Census Bureau will make it easier for cities to avoid Gerrymandering in prison

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The US Census Bureau will release the data that states, counties, and cities use to draw new legislative districts next month, and this time it will include the number of people incarcerated in specific jurisdictions.

This can make it easier for cities and local counties to avoid gerrymandering in prisons, in which a municipality draws legislative, district or ward boundaries that do not take prison population into account.

“The Census Bureau counts people incarcerated where they are on Census Day, not where they have to serve most of the time,” said Aleks Kajstura, legal director of the Prison Policy Initiative. .

This can distort the local representation of predominantly rural populations. Missouri cities and Illinois who have prisons because the incarcerated population can represent a significant percentage of a city’s registered population, she said.

“You can end up with neighborhoods that have virtually no city residents,” Kajstura said. “No one will go that far. People realize that something is going on and they solve the problem.

It is more realistic for a neighborhood or district to be 40 to 50 percent incarcerated, where some residents of a municipality will be over-represented, she explained. It can change the way a government prioritizes projects, like paving roads and laying sidewalks, Kajstura said.

The issue of over-representation might be exaggerated, said Farmington, Missouri, city administrator Gary Beavers. The community 70 miles south of St. Louis includes the Farmington Correctional Facility and another facility that adds about 3,500 residents to the town of about 20,000, he said.

“The bigger you get, the more important it is for the city councilor and alderman to defend their parish,” Beavers said. “When you’re small enough, everything affects everyone. “

Small town city councils tend to recognize which parts need work, regardless of the neighborhood they are in, he added.

Farmington is a town identified by the Prison Policy Initiative which works to prevent gerrymandering in prison.

“We come to recognize that these people inside the institution are not the people we represent with most of the problems in the city,” Beavers said.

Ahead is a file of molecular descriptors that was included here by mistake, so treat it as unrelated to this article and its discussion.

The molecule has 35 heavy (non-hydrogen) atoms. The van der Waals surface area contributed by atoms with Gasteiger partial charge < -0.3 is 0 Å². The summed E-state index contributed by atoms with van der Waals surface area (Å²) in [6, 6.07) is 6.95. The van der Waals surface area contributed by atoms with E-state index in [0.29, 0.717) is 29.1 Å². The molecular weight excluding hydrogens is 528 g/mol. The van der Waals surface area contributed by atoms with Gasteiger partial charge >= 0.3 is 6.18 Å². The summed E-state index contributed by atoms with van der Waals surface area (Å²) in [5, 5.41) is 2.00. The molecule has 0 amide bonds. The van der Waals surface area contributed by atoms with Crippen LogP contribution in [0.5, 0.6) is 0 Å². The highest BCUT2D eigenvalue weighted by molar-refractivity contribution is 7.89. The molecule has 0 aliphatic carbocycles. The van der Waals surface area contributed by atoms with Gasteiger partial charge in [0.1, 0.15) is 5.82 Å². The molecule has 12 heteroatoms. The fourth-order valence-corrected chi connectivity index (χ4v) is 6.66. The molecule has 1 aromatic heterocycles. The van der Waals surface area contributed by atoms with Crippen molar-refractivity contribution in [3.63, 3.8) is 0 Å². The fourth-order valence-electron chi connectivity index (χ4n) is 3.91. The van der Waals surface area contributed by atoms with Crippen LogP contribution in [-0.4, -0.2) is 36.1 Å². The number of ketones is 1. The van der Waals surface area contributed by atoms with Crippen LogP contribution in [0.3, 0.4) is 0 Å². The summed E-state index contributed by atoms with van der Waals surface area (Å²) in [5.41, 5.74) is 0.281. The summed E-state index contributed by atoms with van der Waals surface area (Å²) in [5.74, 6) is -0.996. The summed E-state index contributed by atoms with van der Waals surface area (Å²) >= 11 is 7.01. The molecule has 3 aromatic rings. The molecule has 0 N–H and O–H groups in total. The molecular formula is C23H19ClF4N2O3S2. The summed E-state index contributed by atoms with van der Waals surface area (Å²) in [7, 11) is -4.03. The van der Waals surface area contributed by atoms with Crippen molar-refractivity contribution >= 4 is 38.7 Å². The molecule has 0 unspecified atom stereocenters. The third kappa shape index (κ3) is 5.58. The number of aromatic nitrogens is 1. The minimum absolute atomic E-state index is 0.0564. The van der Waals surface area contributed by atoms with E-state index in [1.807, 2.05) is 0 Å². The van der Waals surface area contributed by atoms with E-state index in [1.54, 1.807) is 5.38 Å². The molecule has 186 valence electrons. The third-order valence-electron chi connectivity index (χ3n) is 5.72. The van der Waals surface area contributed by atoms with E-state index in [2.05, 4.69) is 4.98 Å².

The Prison Policy Initiative identified 16 towns and counties in Illinois that engaged in gerrymandering in prison after the 2010 census. That number in Missouri was 14 local municipalities.

One is Pacific, Missouri, where the question of whether to include incarcerated people in determining ward boundaries did not arise.

“I don’t know how this council would view this issue,” said city administrator Steve Roth.

Unlike partisan gerrymandering, municipalities are not actively trying to change the way their residents are represented, ”Kajstura said.

“For the most part, it’s not intentional, and when cities and counties find out they have this problem in their data, they fix it themselves,” she said.

Kajstura would prefer more states to pass laws explicitly prohibiting gerrymandering in prison, as Illinois did with its criminal justice reform bill earlier this year. However, this provision does not apply until 2030.

Beavers also would like Missouri lawmakers to develop clear guidelines on how to deal with prison populations during redistribution.

“Either you count them when you draw the lines for your service, or you exclude them entirely, which I would prefer, just exclude them entirely,” he said. “Our solution has always been the lack of a clear direction on how you treat people in prison.”

Eric Schmid covers Metro East for St. Louis Public Radio as part of the Journalism Fellowship Program: Report for America, an initiative of the GroundTruth project.


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